But this comes back to the issue of the

JCP oovment which is the larger issue --

and it is to some degree the question

answered a moment ago.

Let me just say that we're going to have

to do things differently.

The mandate that I have and the mandate

that the international community has

agreed to in the UN security council

resolutions dating back to 2:00 is the 2:00 2006 is

the complete elimination of nuclear


It's not the sus tension of uranium to

test if and see if other elements in the

relationship with change.

What we're trying to do with this

diplomacy is transform the relations

with North Korea in a way that also

shifts incentives.  When a country

doesn't feel like it's at risk from

invasion or a threat or hostile policies

week can we work together with them to

also address dangerous technologies like

weapons of mass destruction that

ironically are also the source of that

risk and that hostility.

We've got a lot of work to do with our

counterparts in North Korea to test and

see if this is possible.

But what we're trying to do is much

bigger than the JCPOA represented with

Iran, and it's probably, not to

foreshadow too much what my colleagues,

it's probably very much the nature where

we go with Iran if engagement does, in

fact, begin between us and the Iranians.

 If I could, I'd like to interject a

question to make sure we address a

little bit of what's happening in

Washington and what's different about

this administration.

You've got a lot of experience with the

George h W. and George W. Bush


You were serving in Congressional roles

throughout the Clinton years, certainly

following and intimately familiar with

the Obama administration.

Each president is unique but this one is

obviously so in om respects.

And I want you, if you would, to tell as

a little bit about how that empowers you

in diplomacy and what are some ways in

which it causes you to have to adjust to

the way in which you conduct diplomacy.

 Thank you.

In the case of North Korea, it probably

offers some significant examples, to

answer your question, because the

president is personally invested in this


President Trump very much feels

ownership of the course of our diplomacy

in North Korea.

And he has personally given direction to

me and to my team and to the secretary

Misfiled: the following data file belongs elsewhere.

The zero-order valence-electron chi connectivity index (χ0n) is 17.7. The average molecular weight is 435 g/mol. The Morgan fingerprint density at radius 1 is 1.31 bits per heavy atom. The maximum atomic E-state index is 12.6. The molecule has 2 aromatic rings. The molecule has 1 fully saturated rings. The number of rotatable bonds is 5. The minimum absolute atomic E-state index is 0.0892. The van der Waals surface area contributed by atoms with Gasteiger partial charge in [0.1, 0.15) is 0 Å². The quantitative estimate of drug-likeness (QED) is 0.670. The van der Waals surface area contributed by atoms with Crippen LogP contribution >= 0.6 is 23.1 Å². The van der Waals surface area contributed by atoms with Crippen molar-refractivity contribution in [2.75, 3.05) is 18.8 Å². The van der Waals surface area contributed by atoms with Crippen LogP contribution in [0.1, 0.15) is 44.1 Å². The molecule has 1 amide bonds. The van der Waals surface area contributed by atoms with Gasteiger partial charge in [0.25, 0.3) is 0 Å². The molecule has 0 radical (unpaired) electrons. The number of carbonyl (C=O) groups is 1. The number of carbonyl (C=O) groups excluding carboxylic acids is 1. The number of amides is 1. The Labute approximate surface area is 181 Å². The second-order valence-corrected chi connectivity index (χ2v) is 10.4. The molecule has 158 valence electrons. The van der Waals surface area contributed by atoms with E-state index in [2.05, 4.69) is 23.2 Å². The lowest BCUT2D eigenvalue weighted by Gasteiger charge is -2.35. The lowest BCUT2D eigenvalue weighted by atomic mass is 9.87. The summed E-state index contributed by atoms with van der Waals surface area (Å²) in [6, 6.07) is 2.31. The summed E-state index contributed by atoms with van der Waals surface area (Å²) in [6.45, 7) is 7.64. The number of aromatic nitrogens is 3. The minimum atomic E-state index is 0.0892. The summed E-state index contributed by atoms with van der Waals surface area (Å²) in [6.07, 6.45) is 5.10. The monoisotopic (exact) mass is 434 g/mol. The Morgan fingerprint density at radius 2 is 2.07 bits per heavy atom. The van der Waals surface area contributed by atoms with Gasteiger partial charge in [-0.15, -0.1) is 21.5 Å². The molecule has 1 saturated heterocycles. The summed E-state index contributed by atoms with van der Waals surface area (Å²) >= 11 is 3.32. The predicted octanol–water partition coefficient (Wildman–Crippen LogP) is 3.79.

of state on where he wants to go and

what he wants to do with this.

As an aside, I am a public servant.

I serve at the pleasure of the president

and Secretary of State.

But I also have to think he's right.

I think what he's trying to do here is

long overdue and I think there's a

chance that we can do it.

And so that's also motivating, is when

you are fully engaged with support of

the policies, professionals in

government work on all sorts of policies

that they don't always agree on.

I have the great opportunity to be right

on the issue in the place I believe.

Now, the advantages that have come from

that, of course, the president in our

system has cleared the space.

The will the has given direction on what

he wants done.

That helps a lot.

We have a big and sprawling government

with a variety of views, well-informed

views and well-substantiated scepticism

or concern about various elements of

policy, but when the president has

provided the direction, that's kind of

empowering, to Zais the least.

The -- say the least.

The president has consistently messaged

to chairman Kim Jong-un his commitment

to do this in a way that, as I

described earlier, in our view is

important to opening up and changing the

direction in North Korea to meet us and

to achieve these goals.

Very important      that's very important.

Every time the president tweets, our

counterparts in North Korea read it


They study it closely.

And the president has been consistent in

his messaging about diplomatic


Some challenges do arise from this as


We have -- it's no secret that it's been

challenging to get the North Koreans to

engage at the working level and do the

real daltd negotiations that are going

to be necessary to bring to life, to

bring to reality the vision that the two

leaders have laid out.

They're going to have to work with us.

These are complicated issues that    that

require enormous expertise and

thoughtful, thoughtful exchange in order

to realize solutions that are acceptable

to both sides.

It has to happen.

And that's my message to you today is

we've got to get this going.

It's time for us to get started.  The

North Koreans, not surprisingly, have

wanted to talk to the president, and so

the Hanoi summit was an opportunity

where the North Korean side brought

their ideas directly to the president's

meetings, and unfortunately it

illustrated the challenges of reach an


We were unable to reach an agreement.

We haven't done the work necessary to

really test these ideas and get

sufficient feedback on ha was viable and

what wasn't.

The process isn't going to work unless

it's got both the top and the bottom.

The challenge, of course, is when the

president is so directly associated with

it, he's going to own that as well.

It works.

With the totality of circumstances that

we have, it works.

We have space for diplomacy.

We still have time to be able to resolve

these issues.

And I'm confident we can do it.

But I think it's quite clear in both my

remarks and in my answer here, John,

we've got to get going.


 You discussed the good working

relationship that you have with your

counterparts in Russia and China, and

the question from the audience is how

does the isolation of the North Korean

diplomatic personnel working on the